“Prayers are not tools for doing or getting, but for being and becoming.” Eugene Peterson
The first prayer in the book of Psalms causes us to consider: Who am I? And who do I want to become? As Will said in this week’s sermon, it holds up a mirror to our own hearts and prompts us to examine our lives by making some very important comparisons.
I want to be a person that is marked by the blessing of the Lord. The word blessed means so much more than just happy. It implies true peace and contentment—order restored. It refers to a man or woman that lives as their Creator intended.
“Blessed is the man
who walks not in the counsel of the wicked,
nor stands in the way of sinners,
nor sits in the seat of scoffers;
but his delight is in the law of the Lord,
and on his law he meditates day and night.”
So often, we look at life as a spectrum of “gray areas.” But this verse is fairly clear that there are really only two paths: the path of one who falls into wickedness or the path that leads to blessing. There have been many low points in my own life where I’ve found myself asking, “How did I get here?” or “How did I stray so far off course?” A life of complacency will always, when not put in check, cause us to stray. This progression is shown with three actions: walk, stand, and si
Walks. This person is not diving deep into sin; he’s not fixated on evil or maybe even doing anything blatantly wrong. He’s just loitering. He’s no longer running the race set before him. Perhaps he’s involved with the wrong people, or finding himself following the “counsel of the wicked.” And eventually, this misguided attention distracts him enough that he stays for a while.
Stands. This person is now keeping bad company, growing attached to sinful habits, and potentially losing that passion she once had for holiness. Perhaps she is more concerned with her own pleasures than pleasing her Creator. It becomes harder and harder to turn from temptation, and the “little” guilty pleasures that once satisfied are now not enough. She is sinking deeper and deeper into this way of life, permanently making her home here.
Sits. At this point, sin has so permeated this person’s life that it feels normal, necessary almost. It is not the small, repented of sins that we are quick to forsake, but those indulged areas of our lives that we know are wrong and refuse to give up. We twist and distort God’s intentions for our lives and grow comfortable with our idols. Psalm 1:5-6 tells us clearly that if we live in this way, we will perish.
So where did the decline really start? Was it an intentional turning away? Maybe. But most likely, no. It began with a distraction. Or misplaced priorities. Maybe it started with a neglected quiet time. Or a secret sin that we were ashamed to admit.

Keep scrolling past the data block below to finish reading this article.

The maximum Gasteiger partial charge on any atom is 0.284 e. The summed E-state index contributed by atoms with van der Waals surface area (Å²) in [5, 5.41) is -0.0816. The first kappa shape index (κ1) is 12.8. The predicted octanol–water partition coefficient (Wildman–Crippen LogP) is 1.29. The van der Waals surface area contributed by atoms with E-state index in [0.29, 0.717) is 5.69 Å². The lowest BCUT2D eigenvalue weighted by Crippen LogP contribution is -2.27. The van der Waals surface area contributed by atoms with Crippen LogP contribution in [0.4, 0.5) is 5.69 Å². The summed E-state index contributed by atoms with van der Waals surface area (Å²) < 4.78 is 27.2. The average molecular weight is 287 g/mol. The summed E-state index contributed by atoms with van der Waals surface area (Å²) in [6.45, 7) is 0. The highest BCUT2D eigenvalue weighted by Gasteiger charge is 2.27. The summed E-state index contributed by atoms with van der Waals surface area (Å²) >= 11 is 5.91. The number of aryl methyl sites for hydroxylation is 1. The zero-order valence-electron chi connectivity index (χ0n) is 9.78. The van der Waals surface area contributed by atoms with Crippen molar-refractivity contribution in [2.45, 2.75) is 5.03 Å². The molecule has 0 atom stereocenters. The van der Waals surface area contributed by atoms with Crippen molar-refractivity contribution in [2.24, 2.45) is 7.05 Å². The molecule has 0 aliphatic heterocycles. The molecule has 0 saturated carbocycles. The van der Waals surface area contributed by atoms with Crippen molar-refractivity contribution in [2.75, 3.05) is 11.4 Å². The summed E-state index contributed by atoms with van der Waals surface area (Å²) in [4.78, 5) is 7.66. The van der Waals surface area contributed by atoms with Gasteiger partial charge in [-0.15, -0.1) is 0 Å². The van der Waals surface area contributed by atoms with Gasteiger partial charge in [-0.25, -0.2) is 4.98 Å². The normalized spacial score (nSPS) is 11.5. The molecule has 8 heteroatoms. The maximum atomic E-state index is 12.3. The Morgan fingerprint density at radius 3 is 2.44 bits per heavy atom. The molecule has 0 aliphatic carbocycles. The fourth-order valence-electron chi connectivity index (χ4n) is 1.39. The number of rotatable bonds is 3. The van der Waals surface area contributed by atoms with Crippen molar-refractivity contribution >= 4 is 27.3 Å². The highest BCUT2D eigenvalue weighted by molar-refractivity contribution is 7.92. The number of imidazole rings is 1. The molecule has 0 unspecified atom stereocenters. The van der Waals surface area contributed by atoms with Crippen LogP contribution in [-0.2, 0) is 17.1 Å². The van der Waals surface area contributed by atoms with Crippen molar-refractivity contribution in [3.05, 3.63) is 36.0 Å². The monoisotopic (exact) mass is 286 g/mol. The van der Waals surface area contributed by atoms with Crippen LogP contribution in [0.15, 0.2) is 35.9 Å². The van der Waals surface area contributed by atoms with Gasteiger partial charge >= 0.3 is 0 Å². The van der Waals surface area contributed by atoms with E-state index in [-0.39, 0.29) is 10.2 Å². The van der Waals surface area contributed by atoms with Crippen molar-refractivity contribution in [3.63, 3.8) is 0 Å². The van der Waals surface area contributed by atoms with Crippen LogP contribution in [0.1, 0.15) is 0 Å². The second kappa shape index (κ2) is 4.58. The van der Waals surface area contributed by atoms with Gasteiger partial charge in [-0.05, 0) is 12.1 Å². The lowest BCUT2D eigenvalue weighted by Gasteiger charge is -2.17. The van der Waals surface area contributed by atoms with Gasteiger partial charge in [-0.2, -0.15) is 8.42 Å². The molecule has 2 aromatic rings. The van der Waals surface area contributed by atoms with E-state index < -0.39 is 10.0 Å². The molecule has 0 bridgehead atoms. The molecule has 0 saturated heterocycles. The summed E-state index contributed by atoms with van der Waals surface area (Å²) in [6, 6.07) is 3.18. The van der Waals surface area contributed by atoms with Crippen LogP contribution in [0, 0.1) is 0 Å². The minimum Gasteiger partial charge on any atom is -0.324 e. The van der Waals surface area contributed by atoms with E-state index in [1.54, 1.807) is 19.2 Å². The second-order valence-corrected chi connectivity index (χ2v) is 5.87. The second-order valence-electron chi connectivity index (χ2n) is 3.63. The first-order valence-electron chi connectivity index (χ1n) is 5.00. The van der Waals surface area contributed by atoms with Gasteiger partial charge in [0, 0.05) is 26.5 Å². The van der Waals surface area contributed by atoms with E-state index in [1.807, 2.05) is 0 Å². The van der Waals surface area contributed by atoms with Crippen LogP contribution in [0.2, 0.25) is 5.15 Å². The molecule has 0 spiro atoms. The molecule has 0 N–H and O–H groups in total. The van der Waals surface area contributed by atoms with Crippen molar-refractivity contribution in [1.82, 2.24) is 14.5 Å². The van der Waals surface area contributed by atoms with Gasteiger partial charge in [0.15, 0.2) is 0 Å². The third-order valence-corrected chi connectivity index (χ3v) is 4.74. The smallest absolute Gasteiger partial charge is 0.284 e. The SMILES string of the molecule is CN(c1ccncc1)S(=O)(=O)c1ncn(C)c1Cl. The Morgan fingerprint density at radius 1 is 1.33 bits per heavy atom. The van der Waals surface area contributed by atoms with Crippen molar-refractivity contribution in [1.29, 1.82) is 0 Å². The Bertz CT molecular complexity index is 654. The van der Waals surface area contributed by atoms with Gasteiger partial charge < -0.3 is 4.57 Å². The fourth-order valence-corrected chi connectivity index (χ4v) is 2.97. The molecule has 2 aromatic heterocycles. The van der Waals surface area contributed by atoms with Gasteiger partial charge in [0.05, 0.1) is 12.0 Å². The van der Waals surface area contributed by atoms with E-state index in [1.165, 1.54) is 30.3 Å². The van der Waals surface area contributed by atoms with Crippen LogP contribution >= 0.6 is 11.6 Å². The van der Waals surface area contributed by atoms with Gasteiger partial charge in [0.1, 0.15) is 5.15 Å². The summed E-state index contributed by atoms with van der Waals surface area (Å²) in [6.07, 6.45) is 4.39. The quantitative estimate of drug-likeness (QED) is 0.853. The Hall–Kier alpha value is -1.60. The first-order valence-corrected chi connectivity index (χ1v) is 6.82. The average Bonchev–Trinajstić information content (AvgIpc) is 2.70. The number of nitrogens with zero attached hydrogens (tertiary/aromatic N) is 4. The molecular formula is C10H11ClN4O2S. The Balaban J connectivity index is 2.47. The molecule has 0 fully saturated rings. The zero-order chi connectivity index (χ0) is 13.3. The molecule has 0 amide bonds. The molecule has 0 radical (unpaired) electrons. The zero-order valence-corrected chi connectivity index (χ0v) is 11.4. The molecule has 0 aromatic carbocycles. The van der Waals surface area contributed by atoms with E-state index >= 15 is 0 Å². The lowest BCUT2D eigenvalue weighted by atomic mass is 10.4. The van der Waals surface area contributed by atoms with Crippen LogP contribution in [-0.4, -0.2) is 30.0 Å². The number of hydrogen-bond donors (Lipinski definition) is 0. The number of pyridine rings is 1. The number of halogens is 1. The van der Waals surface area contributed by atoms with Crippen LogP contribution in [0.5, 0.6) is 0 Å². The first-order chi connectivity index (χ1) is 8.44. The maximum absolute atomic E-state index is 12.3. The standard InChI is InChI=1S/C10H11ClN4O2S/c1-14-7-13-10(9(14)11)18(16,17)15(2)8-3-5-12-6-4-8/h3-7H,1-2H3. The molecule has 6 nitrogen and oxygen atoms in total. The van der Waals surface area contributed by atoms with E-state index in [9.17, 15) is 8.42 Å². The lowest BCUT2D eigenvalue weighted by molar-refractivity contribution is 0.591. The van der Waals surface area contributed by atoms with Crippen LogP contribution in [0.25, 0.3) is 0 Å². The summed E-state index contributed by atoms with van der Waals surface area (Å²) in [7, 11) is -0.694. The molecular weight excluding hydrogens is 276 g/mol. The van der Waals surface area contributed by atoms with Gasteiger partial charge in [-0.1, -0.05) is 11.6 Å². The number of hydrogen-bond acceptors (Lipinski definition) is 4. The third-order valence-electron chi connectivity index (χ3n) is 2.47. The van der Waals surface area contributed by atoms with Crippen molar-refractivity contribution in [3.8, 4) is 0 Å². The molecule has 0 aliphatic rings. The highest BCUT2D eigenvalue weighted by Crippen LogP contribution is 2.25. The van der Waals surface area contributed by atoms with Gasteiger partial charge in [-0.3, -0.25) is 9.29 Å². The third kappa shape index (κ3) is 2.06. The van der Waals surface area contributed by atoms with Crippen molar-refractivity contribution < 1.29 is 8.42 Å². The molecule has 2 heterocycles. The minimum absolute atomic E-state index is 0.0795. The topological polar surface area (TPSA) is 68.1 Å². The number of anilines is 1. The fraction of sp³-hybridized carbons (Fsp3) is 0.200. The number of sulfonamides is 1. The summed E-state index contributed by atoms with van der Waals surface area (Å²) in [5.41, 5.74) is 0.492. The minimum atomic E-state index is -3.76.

How do we keep ourselves from the way of the wicked?
By delighting in God’s story. By intimately knowing who our Creator and Savior is and by figuring out how we fit into his story. By meditating on His law day and night. By fixing our eyes on Him and Him alone, and feeding our souls daily with truth!
“He is like a tree
planted by streams of water
that yields its fruit in its season,
and its leaf does not wither.
In all that he does, he prospers.”
If we are to live a life of truth and righteousness—of true blessing—we must be planted, deeply rooted, by streams of water. Plugged into the Word of God, living out his will in our lives, and standing firm for truth with other believers. We must be growing, praying, serving, and always relying on God to establish and strengthen us. We must abide in Christ!
After meditating on this message and Psalm 1, I had to ask myself many questions. Am I truly being productive for the kingdom of God? Am I invested in the church and its people more than just two hours every Sunday? What are my top priorities throughout the week? Am I bearing good fruit that others in my life will recognize? Am I pointing other people to Christ? What areas of my life are just leaves withering away? What have I neglected?
I don’t want to be the chaff that the wind blows away. The part of the wheat that has no substance and is useless to the farmer. Any sign of adversity, and it is blown to pieces. But so often in my life, I haven’t been steady. I haven’t always persevered, and I’ve often related more to the chaff than the firmly planted tree. In those moments, I must look to Christ, whose grace not only saves me but also transforms me. Whose righteousness justifies me and presents me holy when I fall short. In those moments, when I realize how I have failed, I can cling to Christ and praise Him that He is in the business of transplanting dying trees. We don’t always make choices in our lives with the goal of bringing glory to God. There are times when we need to be uprooted so that we can be moved to a place where there is so much more potential for true growth!
With what will I choose to fill my heart? Will I walk in the counsel of the wicked? Or will I grow deep roots by the streams of life, abiding in Christ, and delighting in the Word of God? This can be painful, but it leads to a life of beauty…and thriving. A life that the Lord is intimately involved in, watching over and delighting in. A life that is truly blessed!